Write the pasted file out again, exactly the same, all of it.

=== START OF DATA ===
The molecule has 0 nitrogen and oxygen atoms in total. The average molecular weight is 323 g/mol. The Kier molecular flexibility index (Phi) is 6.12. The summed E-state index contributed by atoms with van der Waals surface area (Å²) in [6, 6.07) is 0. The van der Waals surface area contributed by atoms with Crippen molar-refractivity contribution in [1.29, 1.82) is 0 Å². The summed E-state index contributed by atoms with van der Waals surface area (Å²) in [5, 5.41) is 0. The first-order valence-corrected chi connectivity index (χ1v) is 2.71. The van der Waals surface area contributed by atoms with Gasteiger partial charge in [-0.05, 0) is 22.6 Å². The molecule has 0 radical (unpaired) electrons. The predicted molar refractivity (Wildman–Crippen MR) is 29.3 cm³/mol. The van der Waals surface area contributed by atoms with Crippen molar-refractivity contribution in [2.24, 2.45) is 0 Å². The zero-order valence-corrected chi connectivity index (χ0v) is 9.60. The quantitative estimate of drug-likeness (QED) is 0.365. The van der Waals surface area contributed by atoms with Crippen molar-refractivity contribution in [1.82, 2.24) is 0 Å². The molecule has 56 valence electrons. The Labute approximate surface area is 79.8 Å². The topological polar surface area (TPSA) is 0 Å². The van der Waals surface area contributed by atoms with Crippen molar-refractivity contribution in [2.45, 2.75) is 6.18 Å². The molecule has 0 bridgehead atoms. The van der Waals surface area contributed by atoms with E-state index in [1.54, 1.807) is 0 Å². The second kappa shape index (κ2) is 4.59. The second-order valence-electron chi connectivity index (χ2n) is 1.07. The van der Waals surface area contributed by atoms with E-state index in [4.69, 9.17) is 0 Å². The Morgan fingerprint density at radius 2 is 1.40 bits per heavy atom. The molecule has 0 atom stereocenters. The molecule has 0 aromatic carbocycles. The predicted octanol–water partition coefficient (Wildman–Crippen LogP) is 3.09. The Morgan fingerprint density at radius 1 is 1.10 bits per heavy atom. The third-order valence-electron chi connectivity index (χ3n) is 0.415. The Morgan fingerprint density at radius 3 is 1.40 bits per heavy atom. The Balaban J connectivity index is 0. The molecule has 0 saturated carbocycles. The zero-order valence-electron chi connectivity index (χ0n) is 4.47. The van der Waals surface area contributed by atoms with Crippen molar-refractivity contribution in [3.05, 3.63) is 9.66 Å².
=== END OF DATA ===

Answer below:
The molecule has 0 nitrogen and oxygen atoms in total. The average molecular weight is 323 g/mol. The Kier molecular flexibility index (Phi) is 6.12. The summed E-state index contributed by atoms with van der Waals surface area (Å²) in [6, 6.07) is 0. The van der Waals surface area contributed by atoms with Crippen molar-refractivity contribution in [1.29, 1.82) is 0 Å². The summed E-state index contributed by atoms with van der Waals surface area (Å²) in [5, 5.41) is 0. The first-order valence-corrected chi connectivity index (χ1v) is 2.71. The van der Waals surface area contributed by atoms with Gasteiger partial charge in [-0.05, 0) is 22.6 Å². The molecule has 0 radical (unpaired) electrons. The predicted molar refractivity (Wildman–Crippen MR) is 29.3 cm³/mol. The van der Waals surface area contributed by atoms with Crippen molar-refractivity contribution in [2.24, 2.45) is 0 Å². The zero-order valence-corrected chi connectivity index (χ0v) is 9.60. The quantitative estimate of drug-likeness (QED) is 0.365. The van der Waals surface area contributed by atoms with Crippen molar-refractivity contribution in [1.82, 2.24) is 0 Å². The molecule has 56 valence electrons. The Labute approximate surface area is 79.8 Å². The topological polar surface area (TPSA) is 0 Å². The van der Waals surface area contributed by atoms with Crippen molar-refractivity contribution in [2.45, 2.75) is 6.18 Å². The molecule has 0 bridgehead atoms. The van der Waals surface area contributed by atoms with E-state index in [1.54, 1.807) is 0 Å². The second kappa shape index (κ2) is 4.59. The second-order valence-electron chi connectivity index (χ2n) is 1.07. The van der Waals surface area contributed by atoms with E-state index in [4.69, 9.17) is 0 Å². The Morgan fingerprint density at radius 2 is 1.40 bits per heavy atom. The molecule has 0 atom stereocenters. The molecule has 0 aromatic carbocycles. The predicted octanol–water partition coefficient (Wildman–Crippen LogP) is 3.09. The Morgan fingerprint density at radius 1 is 1.10 bits per heavy atom. The third-order valence-electron chi connectivity index (χ3n) is 0.415. The Morgan fingerprint density at radius 3 is 1.40 bits per heavy atom. The Balaban J connectivity index is 0. The molecule has 0 saturated carbocycles. The zero-order valence-electron chi connectivity index (χ0n) is 4.47. The van der Waals surface area contributed by atoms with Crippen molar-refractivity contribution in [3.05, 3.63) is 9.66 Å².